WERE YOU thinking that given the bad odour that surrounds Australian banks, and the now lengthy series of scandals involving the Commonwealth Bank in particular, CBA head Ian Narev would issue a frank mea culpa and acknowledge major and cultural problems at his organisation? Empty your heads of such foolish thoughts.
Narev and the CBA board have responded to the money laundering scandal that erupted last week when AUSTRAC took the bank to the Federal Court for tens of thousands of transactions by pretending it’s no biggie. Just a software error, which has long since been fixed.
And it was just one software error — so those 50,000-plus breaches of the law? Well, that means it’s really only ONE breach of the law, so the bank should only cop one fine for that. Of course, Narev generously allowed, it was a mistake, and it needed to be fixed. But it’s certainly not indicative of any cultural problem. “I feel confident in saying that the culture is strong. And I think if you look at the sort of feedback I’ve had from our people on this, you’d probably form a similar view.”
Twelve CBA execs earn pay and bonuses of $225m over 5 years, during period of alleged money laundering. https://t.co/kqzK2YWsLa
— Adam Creighton (@Adam_Creighton) August 6, 2017
So, relax everyone. Millions of dollars in laundered money, tens of thousands of unreported transactions, drug syndicates disbursing money around Australia and offshore — just another learning moment for the bank. “We will absorb everything that we have learnt that we didn’t know,” Narev assured us. But he’s certainly “not spending any time on thinking about my own position”, as he told The Australian in the other leg of his PR offensive.
All of this is in the context of Wednesday morning, when the CBA will hold a media and analysts’ conference to discuss its 2016-17 annual result, which is widely expected to be a record net profit of around $9.8 billion. One obvious question will be: how much of that profit is from money laundering?
While Narev was peddling his “just one little mistake” line, the Financial Review’s Neil Chenoweth was reporting extraordinarily damaging material from the AUSTRAC statement of claim, which demolishes any attempt to minimise this scandal. Chenoweth provides a blow-by-blow account of how the CBA handled a number of transactions from drug syndicates and other shady entities, which at one stage prompt the Australian Federal Police — having plainly grown tired of sending urgent emails to the bank and not getting a satisfactory response — to raid the CBA.
This gives just a taste of what Chenoweth reports:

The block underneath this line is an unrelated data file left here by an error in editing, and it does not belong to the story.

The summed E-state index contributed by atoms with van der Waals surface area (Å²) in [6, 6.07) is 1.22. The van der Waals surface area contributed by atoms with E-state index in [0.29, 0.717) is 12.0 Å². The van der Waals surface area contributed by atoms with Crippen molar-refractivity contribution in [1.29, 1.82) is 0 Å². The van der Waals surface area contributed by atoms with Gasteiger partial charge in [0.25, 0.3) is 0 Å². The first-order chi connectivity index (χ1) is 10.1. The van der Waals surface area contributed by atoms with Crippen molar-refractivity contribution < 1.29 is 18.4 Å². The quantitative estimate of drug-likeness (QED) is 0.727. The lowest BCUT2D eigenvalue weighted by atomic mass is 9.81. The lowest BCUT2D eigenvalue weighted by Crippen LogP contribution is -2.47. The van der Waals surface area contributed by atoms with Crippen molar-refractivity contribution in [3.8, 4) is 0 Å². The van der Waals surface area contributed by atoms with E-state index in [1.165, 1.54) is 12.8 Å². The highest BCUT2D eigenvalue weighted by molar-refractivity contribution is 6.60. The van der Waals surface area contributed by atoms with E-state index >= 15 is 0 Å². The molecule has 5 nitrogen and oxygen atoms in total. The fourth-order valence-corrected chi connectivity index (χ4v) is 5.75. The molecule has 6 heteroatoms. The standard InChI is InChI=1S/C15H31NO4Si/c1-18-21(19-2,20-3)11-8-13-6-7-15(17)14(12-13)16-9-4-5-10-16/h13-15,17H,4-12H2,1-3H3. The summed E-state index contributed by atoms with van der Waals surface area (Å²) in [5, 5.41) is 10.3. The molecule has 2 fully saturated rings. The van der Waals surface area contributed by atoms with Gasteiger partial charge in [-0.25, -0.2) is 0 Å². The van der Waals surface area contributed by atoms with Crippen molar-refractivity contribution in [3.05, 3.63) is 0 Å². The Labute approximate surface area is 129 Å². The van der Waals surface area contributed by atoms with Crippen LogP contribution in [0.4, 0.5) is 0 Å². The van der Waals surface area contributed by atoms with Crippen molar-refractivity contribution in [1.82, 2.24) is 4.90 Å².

“An alert on October 6 , on an account held by Person 33, wasn’t reviewed by the AML team until November 24 when it was referred to AUSTRAC. Another alert on this account was not even reviewed, and while the suspicious activity continued no further alerts were raised. It wasn’t until June 2015 that CBA wrote to the customer seeking identification details. It got no reply so the bank wrote again two months later, and a third time a month after that. The account holder had been in prison since January 2015.”
No wonder the AFP got jack of it and launched a raid in April last year. The nation’s federal law enforcement body had plainly concluded it couldn’t rely on the nation’s largest financial institution to respond to its own internal warnings, let alone the AFP’s. That raid alone should have forced the bank to inform all its regulators — ASIC, APRA and the Reserve Bank — and disclose it to the markets via the ASX.
This isn’t about any old breach of the Corporations Act. Banks are held to a higher standard of governance by regulators than other listed companies because they form the heart of the financial system and the economy. Taxpayers provide an implicit guarantee for the major banks. Deposits up to $250,000 are explicitly protected by taxpayers. Exemplary standards of governance and managerial oversight are to be expected. Banks have to be cleaner than clean. And for that reason, the money laundering charges against the CBA should be the last straw for regulators and the government. Blaming coding errors is simply not good enough.
For something this big, you have to go back to 2004 and the National Australia Bank’s discovery of $360 million of losses from unauthorised trading. At the time, NAB was still recovering from its $4.1 billion Homeside debacle in the US. In the wake of the discovery, the board split, a key independent director was ostracised by the rest of the board, and the Australian Prudential Regulatory Authority and the Reserve Bank impose scores of conditions on the bank, closed its currency options desk and forced it to hold more capital against its assets.
— CFMEUWA (@CFMEUWA) March 8, 2016
The eventual cost to NAB was $804 million, plus the humiliation of having the board and senior management cleaned out and regulators all but taking control of the NAB’s day-to-day operations for more than 18 months.
In its report on the scandal, APRA said
“… it can also be attributed to an operating environment characterised by lax and unquestioning oversight by line management; poor adherence to risk management systems and controls; and weaknesses in internal governance procedures.”
What’s the bet CommBank has exactly the same problems? At the very least, Narev and co should get the same treatment that NAB got. And the royal commission should start immediately.
If you think Ian Narev should go and a #BankRC “start immediately” jump on the live Twitter feed below and have your say! Just remember to include the word – Narev.
Bernard Keane is Crikey’s political editor. Before that he was Crikey’s Canberra press gallery correspondent, covering politics, national security and economics.
You can follow Bernard on Twitter @BernardKeane.
Glenn Dyer is Crikey’s business and media commentator.
This article was republished with permission. You can view the original here.